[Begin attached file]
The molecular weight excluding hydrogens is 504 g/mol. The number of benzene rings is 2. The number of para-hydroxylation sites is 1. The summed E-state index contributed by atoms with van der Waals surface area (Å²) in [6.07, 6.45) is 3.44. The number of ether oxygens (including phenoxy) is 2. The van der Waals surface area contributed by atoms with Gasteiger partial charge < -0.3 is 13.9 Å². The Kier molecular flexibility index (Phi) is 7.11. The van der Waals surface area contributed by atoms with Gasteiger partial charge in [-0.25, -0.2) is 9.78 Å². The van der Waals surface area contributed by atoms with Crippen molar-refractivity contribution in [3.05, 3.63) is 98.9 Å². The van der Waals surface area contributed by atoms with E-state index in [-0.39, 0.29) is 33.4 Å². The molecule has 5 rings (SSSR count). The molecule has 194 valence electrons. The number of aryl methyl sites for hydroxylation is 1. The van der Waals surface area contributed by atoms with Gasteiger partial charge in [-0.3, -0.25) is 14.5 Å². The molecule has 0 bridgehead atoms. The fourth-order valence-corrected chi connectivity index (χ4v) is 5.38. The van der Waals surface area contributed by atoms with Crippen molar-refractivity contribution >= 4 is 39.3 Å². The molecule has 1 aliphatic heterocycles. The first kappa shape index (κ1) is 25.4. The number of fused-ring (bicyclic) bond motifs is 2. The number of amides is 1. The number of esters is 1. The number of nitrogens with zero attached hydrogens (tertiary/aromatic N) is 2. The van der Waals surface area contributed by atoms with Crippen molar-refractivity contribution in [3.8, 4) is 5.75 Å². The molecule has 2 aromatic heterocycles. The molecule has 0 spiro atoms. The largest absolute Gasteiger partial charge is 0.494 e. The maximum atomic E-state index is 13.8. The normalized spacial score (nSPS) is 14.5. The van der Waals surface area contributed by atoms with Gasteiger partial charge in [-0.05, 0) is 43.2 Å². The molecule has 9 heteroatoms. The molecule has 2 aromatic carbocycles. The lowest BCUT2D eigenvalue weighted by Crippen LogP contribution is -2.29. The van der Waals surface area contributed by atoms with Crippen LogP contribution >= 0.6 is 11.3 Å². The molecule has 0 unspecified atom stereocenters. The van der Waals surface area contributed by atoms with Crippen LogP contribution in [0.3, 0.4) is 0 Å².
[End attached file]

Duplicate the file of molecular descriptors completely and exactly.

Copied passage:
The molecular weight excluding hydrogens is 504 g/mol. The number of benzene rings is 2. The number of para-hydroxylation sites is 1. The summed E-state index contributed by atoms with van der Waals surface area (Å²) in [6.07, 6.45) is 3.44. The number of ether oxygens (including phenoxy) is 2. The van der Waals surface area contributed by atoms with Gasteiger partial charge < -0.3 is 13.9 Å². The Kier molecular flexibility index (Phi) is 7.11. The van der Waals surface area contributed by atoms with Gasteiger partial charge in [-0.25, -0.2) is 9.78 Å². The van der Waals surface area contributed by atoms with Crippen molar-refractivity contribution in [3.05, 3.63) is 98.9 Å². The van der Waals surface area contributed by atoms with E-state index in [-0.39, 0.29) is 33.4 Å². The molecule has 5 rings (SSSR count). The molecule has 194 valence electrons. The number of aryl methyl sites for hydroxylation is 1. The van der Waals surface area contributed by atoms with Gasteiger partial charge in [-0.3, -0.25) is 14.5 Å². The molecule has 0 bridgehead atoms. The fourth-order valence-corrected chi connectivity index (χ4v) is 5.38. The van der Waals surface area contributed by atoms with Crippen molar-refractivity contribution >= 4 is 39.3 Å². The molecule has 1 aliphatic heterocycles. The first kappa shape index (κ1) is 25.4. The number of fused-ring (bicyclic) bond motifs is 2. The number of amides is 1. The number of esters is 1. The number of nitrogens with zero attached hydrogens (tertiary/aromatic N) is 2. The van der Waals surface area contributed by atoms with Crippen molar-refractivity contribution in [3.8, 4) is 5.75 Å². The molecule has 2 aromatic heterocycles. The molecule has 0 spiro atoms. The largest absolute Gasteiger partial charge is 0.494 e. The maximum atomic E-state index is 13.8. The normalized spacial score (nSPS) is 14.5. The van der Waals surface area contributed by atoms with Gasteiger partial charge in [-0.05, 0) is 43.2 Å². The molecule has 9 heteroatoms. The molecule has 2 aromatic carbocycles. The lowest BCUT2D eigenvalue weighted by Crippen LogP contribution is -2.29. The van der Waals surface area contributed by atoms with Crippen LogP contribution >= 0.6 is 11.3 Å². The molecule has 0 unspecified atom stereocenters. The van der Waals surface area contributed by atoms with Crippen LogP contribution in [0.3, 0.4) is 0 Å².